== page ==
184    
185     disassembles the buffer contents from address "start" to address "end".
186     Entering "d65" without arguments is equivalent to "d65 .". The value of
187     "." is set to the address after the last address displayed.
188    
189    
190     d68 [start [end]] Disassemble 680x0 code
191    
192     disassembles the buffer contents from address "start" to address "end".
193     Entering "d68" without arguments is equivalent to "d68 .". The value of
194     "." is set to the address after the last address displayed.
195    
196    
197     d80 [start [end]] Disassemble 8080 code
198    
199     disassembles the buffer contents from address "start" to address "end".
200     Entering "d80" without arguments is equivalent to "d80 .". The value of
201     "." is set to the address after the last address displayed.
202    
203    
204     d86 [start [end]] Disassemble 80x86 code (very incomplete)
205    
206     disassembles the buffer contents from address "start" to address "end".
207     Entering "d86" without arguments is equivalent to "d86 .". The value of
208     "." is set to the address after the last address displayed.
209    
210    
211     : start string Modify memory
212    
213     puts the specified byte string at the address "start" into the buffer. The
214     value of "." is set to the address after the last address modified.
215    
216    
217     f start end string Fill memory
218    
219     fill the buffer in the range from "start" to (and including) "end" with the
220     given byte string.
221    
222    
223     y[b|h|w] start end expr Apply expression to memory
224    
225     works like the "fill" ("f") command, but it doesn't fill with a byte string
226     but with the value of an expression that is re-evaluated for each buffer
227     location to be filled. The command comes in three flavors: "y"/"yb" works on
228     bytes (8-bit), "yh" on half-words (16-bit) and "yw" on words (32-bit). The
229     value of "." is the current address to be modified, the value of ":" holds
230     the contents of this address before modification.
231    
232     Examples:
233     yw 0 fff :<<8 shifts all words in the address range 0..fff to the left
234     by 8 bits (you can use this to convert bitmap data from
235     ARGB to RGBA format, for example)
236     y 0 1234 ~: inverts all bytes in the address range 0..1234
237     yh 2 ff 20000/. creates a table of the fractional parts of the reciprocals
238     of 1..7f
239    
240    
241     t start end dest Transfer memory
242    
243     transfers the buffer contents from "start" to (and including) "end" to "dest".
244     Source and destination may overlap.
245    
246    
247     c start end dest Compare memory
248    
249     compares the buffer contents in the range from "start" to (and including)
250     "end" with the contents at "dest". The addresses of all different bytes and
251     the total number of differences (decimal) are printed.
252    
253    
254     h start end string Search for byte string
255    
256     searches for the given byte string in the buffer starting at "start" up to
257     (and including) "end". The addresses and the total number of occurrences are
258     displayed. The value of "." is set to the address of the first occurrence.
259    
260    
261     \ "command" Execute shell command
262    
263     executes the given shell command which must be enclosed in quotes.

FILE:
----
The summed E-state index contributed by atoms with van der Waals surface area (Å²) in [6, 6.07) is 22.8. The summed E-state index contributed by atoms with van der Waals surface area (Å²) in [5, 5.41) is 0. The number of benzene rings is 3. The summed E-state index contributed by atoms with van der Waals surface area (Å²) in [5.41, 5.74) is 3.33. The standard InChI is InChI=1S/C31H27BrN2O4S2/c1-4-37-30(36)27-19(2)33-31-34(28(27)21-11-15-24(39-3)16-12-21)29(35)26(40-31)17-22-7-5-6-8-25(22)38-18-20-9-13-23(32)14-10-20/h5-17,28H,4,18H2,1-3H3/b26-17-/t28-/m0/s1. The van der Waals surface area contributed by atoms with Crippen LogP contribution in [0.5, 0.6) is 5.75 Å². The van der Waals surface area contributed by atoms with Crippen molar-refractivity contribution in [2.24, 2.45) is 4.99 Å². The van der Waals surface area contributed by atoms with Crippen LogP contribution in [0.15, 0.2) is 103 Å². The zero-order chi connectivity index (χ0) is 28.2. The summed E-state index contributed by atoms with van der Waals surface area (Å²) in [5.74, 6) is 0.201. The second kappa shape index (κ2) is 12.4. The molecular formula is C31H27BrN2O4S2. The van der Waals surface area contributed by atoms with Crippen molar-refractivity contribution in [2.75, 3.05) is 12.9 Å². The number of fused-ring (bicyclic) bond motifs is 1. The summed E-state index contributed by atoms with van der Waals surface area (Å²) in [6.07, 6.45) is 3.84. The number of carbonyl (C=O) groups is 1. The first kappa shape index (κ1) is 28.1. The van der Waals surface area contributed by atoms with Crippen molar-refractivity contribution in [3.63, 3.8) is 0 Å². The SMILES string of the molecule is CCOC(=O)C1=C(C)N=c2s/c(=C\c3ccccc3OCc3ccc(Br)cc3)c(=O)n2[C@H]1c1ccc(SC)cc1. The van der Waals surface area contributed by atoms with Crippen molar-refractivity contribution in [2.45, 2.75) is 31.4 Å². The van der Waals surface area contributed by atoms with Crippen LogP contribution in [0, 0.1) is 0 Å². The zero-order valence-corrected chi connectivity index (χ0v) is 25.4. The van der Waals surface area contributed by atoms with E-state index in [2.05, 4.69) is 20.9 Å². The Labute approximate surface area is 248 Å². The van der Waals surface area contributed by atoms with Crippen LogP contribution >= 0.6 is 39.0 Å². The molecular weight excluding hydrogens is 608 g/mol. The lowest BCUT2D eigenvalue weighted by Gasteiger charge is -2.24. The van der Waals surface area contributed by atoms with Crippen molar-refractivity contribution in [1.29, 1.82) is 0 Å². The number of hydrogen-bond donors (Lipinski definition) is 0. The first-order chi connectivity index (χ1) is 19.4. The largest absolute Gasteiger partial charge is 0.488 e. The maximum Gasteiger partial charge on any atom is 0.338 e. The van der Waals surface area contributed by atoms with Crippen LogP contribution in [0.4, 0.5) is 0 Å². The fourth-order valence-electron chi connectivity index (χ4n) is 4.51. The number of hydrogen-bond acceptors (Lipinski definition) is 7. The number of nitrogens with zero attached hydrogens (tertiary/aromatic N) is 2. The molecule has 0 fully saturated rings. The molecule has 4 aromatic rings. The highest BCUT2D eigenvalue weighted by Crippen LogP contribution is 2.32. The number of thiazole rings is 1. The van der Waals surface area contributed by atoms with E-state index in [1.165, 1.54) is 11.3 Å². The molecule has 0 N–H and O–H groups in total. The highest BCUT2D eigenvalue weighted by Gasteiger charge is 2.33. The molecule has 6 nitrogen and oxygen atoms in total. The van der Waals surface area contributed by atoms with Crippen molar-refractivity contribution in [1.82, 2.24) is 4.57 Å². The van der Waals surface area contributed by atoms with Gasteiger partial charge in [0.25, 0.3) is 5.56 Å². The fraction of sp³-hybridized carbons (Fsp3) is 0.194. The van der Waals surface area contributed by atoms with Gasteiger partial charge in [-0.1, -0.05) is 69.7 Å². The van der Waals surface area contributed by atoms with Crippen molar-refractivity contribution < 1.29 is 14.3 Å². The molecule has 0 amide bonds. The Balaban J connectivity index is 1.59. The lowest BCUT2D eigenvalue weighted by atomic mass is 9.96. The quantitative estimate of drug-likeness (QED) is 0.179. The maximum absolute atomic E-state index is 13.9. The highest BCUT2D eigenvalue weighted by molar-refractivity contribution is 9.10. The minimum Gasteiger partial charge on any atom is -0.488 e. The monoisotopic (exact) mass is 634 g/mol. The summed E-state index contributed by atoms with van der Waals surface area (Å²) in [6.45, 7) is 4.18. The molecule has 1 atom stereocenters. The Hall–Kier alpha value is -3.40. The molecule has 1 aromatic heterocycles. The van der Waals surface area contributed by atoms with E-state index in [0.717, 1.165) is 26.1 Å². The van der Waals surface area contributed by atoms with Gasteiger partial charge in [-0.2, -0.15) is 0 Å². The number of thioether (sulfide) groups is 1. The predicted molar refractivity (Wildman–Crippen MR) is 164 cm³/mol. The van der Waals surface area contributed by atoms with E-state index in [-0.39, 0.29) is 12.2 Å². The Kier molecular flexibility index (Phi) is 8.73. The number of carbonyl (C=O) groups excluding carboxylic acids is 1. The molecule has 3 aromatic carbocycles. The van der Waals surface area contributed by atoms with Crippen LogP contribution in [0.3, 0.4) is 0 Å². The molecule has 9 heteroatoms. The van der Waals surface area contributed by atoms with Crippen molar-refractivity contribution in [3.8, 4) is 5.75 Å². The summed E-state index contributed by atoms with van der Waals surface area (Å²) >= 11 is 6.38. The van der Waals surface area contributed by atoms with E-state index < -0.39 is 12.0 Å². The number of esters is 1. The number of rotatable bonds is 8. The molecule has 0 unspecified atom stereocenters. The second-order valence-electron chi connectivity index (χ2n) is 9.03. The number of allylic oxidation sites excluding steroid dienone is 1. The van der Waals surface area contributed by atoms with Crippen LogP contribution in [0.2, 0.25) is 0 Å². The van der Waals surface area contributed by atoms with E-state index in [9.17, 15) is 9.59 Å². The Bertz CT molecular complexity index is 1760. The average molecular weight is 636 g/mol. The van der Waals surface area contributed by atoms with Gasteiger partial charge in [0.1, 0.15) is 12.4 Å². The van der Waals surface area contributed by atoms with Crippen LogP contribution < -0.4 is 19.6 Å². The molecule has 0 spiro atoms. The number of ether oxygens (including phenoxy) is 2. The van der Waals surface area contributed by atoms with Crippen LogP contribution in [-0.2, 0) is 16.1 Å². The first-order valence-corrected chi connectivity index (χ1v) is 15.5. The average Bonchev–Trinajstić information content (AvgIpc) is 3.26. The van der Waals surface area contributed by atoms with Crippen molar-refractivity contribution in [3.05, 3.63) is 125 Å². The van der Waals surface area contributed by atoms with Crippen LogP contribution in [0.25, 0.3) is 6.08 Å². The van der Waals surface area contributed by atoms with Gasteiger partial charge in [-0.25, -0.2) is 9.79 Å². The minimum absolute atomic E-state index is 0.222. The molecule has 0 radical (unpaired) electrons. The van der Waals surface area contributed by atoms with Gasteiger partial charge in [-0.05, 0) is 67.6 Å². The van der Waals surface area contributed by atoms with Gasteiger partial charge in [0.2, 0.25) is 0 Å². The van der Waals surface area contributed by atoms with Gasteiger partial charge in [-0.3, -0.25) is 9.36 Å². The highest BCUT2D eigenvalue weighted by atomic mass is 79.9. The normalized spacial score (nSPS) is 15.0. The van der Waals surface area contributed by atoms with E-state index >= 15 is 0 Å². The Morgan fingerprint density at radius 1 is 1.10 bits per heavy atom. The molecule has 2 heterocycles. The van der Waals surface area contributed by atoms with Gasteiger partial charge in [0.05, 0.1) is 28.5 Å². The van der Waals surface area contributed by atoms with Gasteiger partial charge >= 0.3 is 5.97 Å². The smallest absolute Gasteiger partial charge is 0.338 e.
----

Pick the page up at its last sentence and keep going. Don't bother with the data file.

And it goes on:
264    
265    
266     ls [args] List directory contents
267    
268     works as the shell command "ls".
269    
270    
271     rm [args] Remove file(s)
272    
273     works as the shell command "rm".
274    
275    
276     cp [args] Copy file(s)
277    
278     works as the shell command "cp".
279    
280    
281     mv [args] Move file(s)
282    
283     works as the shell command "mv".
284    
285    
286     cd directory Change current directory
287    
288     works as the shell command "cd". The name of the directory doesn't have to be
289     enclosed in quotes.
290    
291    
292     o ["file"] Redirect output
293    
294     When a file name is specified, all following output is redirected to this
295     file. The file name must be enclosed in quotation marks even if it contains
296     no spaces. Entering "o" without parameters closes the file and directs the
297     output into the terminal window again.
298    
299    
300     [ start "file" Load data from file
301    
302     loads the contents of the specified file into the buffer starting from address
303     "start". The file name must be enclosed in quotation marks even if it contains
304     no spaces. The value of "." is set to the address after the last address
305     affected by the load.
306    
307    
308     ] start size "file" Save data to file
309    
310     writes "size" number of bytes of the buffer from "start" to the specified file.
311     The file name must be enclosed in quotation marks even if it contains no spaces.
312    
313    
314     set [var[=value]] Set/clear/show variables
315    
316     If no arguments are given, all currently defined variables are displayed.
317     Otherwise, the value of "var" is set to the specified value. If "=value"
318     is omitted, the variable "var" is cleared.
319    
320    
321     cv Clear all variables
322    
323     clears all currently defined variables.
324    
325    
326     rmon
327     ----
328    
329     When mon is started as "rmon", it enters "real mode". That is, all memory
330     related functions no longer operate on the buffer but on "real" (virtual)
331     memory. Unless you are writing Mac emulators, this is probably of not much
332     use. :-)
333    
334    
335     Examples
336     --------
337    
338     Here are some simple examples for what is possible with mon.
339    
340     Join "file1" and "file2" to "file3":
341    
342     [ 0 "file1"
343     [ . "file2"
344     ] 0 . "file3"
345    
346     Remove the first 24 bytes (e.g. an unneeded header) of a file:
347    
348     [ 0 "file"
349     ] 18 .-18 "file"
350    
351     Load the mon executable and search for PowerPC "nop" commands:
352    
353     [ 0 "mon"
354     h 0 . 60,00,00,00
355    
356     Create a modified version of mon so that the prompt has " $" instead of "->":
357    
358     [ 0 "mon"
359     set size=.
360     h 0 . "->"
361     : . " $"
362     ] 0 size "mon1"
363    
364     Convert a binary file which contains 16-bit numbers in little-endian format
365     to big-endian format (or vice-versa):
366    
367     [ 0 "file"
368     yh 0 .-1 :>>8|:<<8
369     ] 0 . "file"
370    
371     Load a BeBox boot ROM image and start disassembling the system reset handler:
372    
373     [ 0 "bootnub.image"
374     d 100
375    
376    
377     History
378     -------
379    
380 cebix 1.2 Please consult the file "ChangeLog" for the release history.
381 cebix 1.1
382    
383     Christian Bauer
384 cebix 1.2 <Christian.Bauer@uni-mainz.de>
385 cebix 1.1
386     Marc Hellwig
387 cebix 1.2 <Marc.Hellwig@uni-mainz.de>

Christian Bauer">Christian Bauer